“[ARDS] carries a much higher mortality, and it’s associated with much more in the way of lung damage and fibrotic change. The latter occurs when connective tissue is laid down inside the lung as a kind of scar, and whether you’re talking about COVID-19 pneumonia or other cases of ARDS, those radiological changes can persist from up to 6 to even 12 months afterwards,” he says. “How long they will persist in COVID-19, we don’t really know. The disease hasn’t been around long enough for us to have a very good idea of what the natural history is.”
Commenting on the Lancet study, Calligaro points out that the study population is different to that in South Africa, where we have a much younger population. Adding to this, he notes it doesn’t answer the question on how COVID-19 adds to the burden of chronic lung disease in patients with pre-existing lung function abnormalities.
“In South Africa, we’ve got these colliding epidemics of respiratory disease in terms of TB and HIV and a high prevalence of smoking. COVID-19 is like an additional fly in a very sticky ointment,” he says.
Looking ahead at the antibody landscape
The study also shed some light on how levels of different antibodies in people with COVID-19 differ at the onset of illness compared to six-months later. While some antibody levels remain high in the study, more protective antibodies seem to decline dramatically over time, raising concerns for the possibility of re-infection.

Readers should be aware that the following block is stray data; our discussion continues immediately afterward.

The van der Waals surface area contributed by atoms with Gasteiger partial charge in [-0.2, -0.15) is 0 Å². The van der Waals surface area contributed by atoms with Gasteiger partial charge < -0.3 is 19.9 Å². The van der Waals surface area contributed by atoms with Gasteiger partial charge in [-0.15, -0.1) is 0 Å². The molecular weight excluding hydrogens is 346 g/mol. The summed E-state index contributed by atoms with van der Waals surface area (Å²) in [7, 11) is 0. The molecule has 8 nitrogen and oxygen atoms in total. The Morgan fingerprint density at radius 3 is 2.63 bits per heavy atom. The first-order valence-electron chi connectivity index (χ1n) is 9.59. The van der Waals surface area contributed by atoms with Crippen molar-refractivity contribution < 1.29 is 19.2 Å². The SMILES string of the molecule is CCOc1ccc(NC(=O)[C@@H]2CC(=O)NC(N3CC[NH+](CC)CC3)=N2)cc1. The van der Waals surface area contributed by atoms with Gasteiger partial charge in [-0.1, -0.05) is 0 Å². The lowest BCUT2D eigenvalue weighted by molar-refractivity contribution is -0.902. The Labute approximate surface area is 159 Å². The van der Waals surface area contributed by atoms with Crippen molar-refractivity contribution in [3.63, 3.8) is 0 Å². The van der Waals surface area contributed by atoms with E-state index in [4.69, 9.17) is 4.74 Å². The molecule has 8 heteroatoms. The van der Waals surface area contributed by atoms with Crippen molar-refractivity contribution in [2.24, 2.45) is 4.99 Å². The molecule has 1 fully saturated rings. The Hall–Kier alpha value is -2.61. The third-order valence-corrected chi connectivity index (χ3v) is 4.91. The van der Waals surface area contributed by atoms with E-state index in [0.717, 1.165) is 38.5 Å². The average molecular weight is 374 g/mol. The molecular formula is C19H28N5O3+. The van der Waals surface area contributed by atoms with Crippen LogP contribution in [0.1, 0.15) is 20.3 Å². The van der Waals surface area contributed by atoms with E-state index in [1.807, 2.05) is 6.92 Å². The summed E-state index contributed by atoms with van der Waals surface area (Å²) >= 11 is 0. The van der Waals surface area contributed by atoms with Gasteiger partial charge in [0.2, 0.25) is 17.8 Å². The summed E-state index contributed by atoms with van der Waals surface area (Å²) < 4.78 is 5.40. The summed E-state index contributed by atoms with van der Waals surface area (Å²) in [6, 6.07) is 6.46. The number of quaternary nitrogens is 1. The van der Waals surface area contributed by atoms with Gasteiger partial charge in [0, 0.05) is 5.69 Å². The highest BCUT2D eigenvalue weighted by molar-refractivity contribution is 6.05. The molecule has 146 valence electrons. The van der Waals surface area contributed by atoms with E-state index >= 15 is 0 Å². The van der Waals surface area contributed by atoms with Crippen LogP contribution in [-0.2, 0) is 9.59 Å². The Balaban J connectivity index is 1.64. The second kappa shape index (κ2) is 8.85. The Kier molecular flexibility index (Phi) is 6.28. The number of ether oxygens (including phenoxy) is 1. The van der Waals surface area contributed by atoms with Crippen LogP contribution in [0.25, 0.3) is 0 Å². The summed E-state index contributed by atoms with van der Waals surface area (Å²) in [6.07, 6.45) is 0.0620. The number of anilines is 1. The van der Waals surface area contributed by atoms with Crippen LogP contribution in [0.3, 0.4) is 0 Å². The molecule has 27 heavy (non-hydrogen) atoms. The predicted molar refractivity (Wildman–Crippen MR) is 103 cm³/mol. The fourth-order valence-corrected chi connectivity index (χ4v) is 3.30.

Head of Immunology at the University of Cape Town, Professor Clive Gray, explains that for COVID-19, our bodies produce different antibodies throughout the duration of the illness. Initially we produce what is called an IgM antibody, says Gray, which eventually wanes away and almost at the same time becomes replaced by more specific IgA and IgG binding antibodies. As this occurs, our bodies also produce what are called neutralising antibodies, which protect our cells from becoming infected with virus. (Read our explainer on immunity and antibodies here.)
Gray explains that the study shows a decrease in IgM antibodies, which is natural, but that both the levels of IgA and IgG antibodies remain fairly high, particularly for IgG, even six months apart. These IgM, IgA and IgG antibodies are produced in response to the spike protein of the SARS-CoV-2, which is the part of the virus that vaccines are also seeking to target in order to mount an immune response. “What does significantly become lower are the neutralising antibodies. These antibodies will block the virus from entering a cell,” says Gray.